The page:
Health IS Technology Blog

What’s the Difference Between a Web Application and a Website?



Could you tell me the difference between LCD and LED TVs right off the bat? Or how about explaining the difference between jam and jelly? These are questions that the common bystander probably couldn’t answer promptly, and there’s good reason for it. The same goes if you were to trying to tell the difference between a website and a web application. Trying to compare and contrast the two brings up a lot of blurred lines, and we know how much everyone hates those blurred lines.

Some may argue that the divide between a website and a web application isn’t that distinct. Technically speaking, you could access many web applications (like G-Mail) through a web browser which in reality makes it a ‘website’. But many websites have also been converted into applications as well. So how do we decide what constitutes a website or web application?

On the surface, it all boils down to semantics 101. You’ll notice a trend that we’re starting to categorize and classify everything. This allows for a more concrete and definitive set of properties to be attributed to an object. Categorizing helps us rationalize and distinguish all the different types of objects although in the long run, it may leave us with the tendency to over-categorize and make up new ‘pointless’ categories. While over-categorizing may lead to new musical subgenres like post-modern shoegaze and hollywood sadcore, it does grant certain categories to constantly change and be redefined. So where does that leave us when categorizing websites and web applications? Does it really make a difference what they’re called? Does “…“website” just sound old-fashioned, and “web app” lends your product a more up-to-date, zingy feeling on par with the native apps available from the carefully-curated walled gardens of app stores.1

When I try to distinguish between the two, a website is a one way street of information, whereas a web application is much more dynamic and is heavily focused on the user’s end. Basic right?


We can view a website as something as simple as a brochure. Like a brochure, a website’s purpose is to inform and present itself to an audience on a specific subject. The content is consumed only by the user. Because websites function to disseminate content, the user doesn’t have much or any control in altering the content and it ultimately won’t affect the content when other users view that site. And by nature, a user request to retrieve information on a website will typically return archived and static content that’s already been produced.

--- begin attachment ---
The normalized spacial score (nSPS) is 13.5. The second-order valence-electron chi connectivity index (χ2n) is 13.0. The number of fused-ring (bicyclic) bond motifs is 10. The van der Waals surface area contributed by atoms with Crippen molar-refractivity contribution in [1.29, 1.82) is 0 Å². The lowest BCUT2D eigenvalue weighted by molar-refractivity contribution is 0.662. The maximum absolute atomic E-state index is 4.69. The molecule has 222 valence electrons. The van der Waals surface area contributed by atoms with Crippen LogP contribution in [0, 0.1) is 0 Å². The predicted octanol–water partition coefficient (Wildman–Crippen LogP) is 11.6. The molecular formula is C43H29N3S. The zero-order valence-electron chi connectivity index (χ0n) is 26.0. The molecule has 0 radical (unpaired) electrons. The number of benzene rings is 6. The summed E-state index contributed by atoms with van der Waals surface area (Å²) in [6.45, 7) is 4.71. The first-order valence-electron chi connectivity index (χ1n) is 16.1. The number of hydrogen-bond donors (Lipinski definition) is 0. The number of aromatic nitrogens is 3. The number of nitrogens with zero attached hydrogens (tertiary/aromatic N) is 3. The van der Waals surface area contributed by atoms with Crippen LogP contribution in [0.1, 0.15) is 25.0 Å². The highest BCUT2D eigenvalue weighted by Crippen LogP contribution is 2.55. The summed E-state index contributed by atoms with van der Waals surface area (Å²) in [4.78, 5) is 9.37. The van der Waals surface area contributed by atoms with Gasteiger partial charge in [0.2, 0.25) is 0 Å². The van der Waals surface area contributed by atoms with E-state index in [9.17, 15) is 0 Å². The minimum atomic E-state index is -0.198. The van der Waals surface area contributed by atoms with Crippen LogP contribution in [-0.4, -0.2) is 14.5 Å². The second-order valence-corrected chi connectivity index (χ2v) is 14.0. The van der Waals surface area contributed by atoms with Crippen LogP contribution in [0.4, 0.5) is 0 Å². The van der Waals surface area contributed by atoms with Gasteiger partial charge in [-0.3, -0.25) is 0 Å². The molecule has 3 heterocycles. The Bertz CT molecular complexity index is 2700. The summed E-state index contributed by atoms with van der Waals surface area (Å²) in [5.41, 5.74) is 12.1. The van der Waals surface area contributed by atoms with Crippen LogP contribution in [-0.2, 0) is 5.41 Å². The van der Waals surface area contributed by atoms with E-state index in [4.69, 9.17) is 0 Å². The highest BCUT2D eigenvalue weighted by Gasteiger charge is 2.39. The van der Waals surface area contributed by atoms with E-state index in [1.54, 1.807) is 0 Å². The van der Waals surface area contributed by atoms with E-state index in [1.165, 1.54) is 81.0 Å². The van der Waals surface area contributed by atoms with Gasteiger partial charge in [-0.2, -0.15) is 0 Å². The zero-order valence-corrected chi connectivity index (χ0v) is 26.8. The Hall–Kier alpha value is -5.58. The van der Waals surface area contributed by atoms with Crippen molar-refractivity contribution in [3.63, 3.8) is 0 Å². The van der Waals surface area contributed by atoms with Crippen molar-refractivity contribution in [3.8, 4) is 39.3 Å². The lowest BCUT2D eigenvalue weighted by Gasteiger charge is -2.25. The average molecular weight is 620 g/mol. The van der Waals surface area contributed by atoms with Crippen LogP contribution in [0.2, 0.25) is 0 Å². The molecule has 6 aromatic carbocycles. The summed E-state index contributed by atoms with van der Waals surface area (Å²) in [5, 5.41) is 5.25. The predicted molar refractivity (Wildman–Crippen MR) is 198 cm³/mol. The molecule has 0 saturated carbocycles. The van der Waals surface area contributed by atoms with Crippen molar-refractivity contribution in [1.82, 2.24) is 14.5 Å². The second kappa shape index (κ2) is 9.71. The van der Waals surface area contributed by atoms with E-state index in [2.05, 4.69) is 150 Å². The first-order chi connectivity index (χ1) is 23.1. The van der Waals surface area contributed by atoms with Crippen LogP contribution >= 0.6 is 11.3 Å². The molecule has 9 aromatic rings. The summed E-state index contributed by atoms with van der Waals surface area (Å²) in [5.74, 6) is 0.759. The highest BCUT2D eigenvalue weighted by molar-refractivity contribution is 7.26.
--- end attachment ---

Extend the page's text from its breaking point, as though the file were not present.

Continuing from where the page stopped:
We’ve seen how websites evolved over the years as they’ve been recently designed to look more like apps. Take for example. Naturally, we’re used to calling it a website, but it’s functionality across the board has arguably the look and feel of an app as there’s a heavy emphasis on user input. This isn’t to take anything away from defining what a website is, but it’s something to recognize as many websites have been gravitating towards an app restructuring lately – even if it’s reformatting the site to be mobile friendly and responsive.

Web Application

Ok, so now on to the fun stuff that everyone’s so gung-ho about – web apps. With web apps, there’s more of an emphasis on user interaction to achieve a specific task. A user’s web activity can affect the content that’s being presented to both the user and select others who view the web app. More specifically, the dynamic content / data generated or modified by the user will be able to result some output of content / data. At the end of the day, web applications can be seen as user-centric tools that can be fully customizable to their needs.

Truthfully, when I think of an ‘app’, it’s become such a buzz word that’s now become part of our daily colloquial language, especially in the mobile world. The popularity of applications on the web has skyrocketed due to our yearning for more task-oriented apps. We like apps that helps us with productivity, collaboration, sharing, and adding cats when we’re editing our photos. Even in a workplace setting, work performance is measured by metrics and how quickly a task can be performed – the rise of web applications helps us do those things.

Examples: Google Docs, iCloud, EMR Systems, Box


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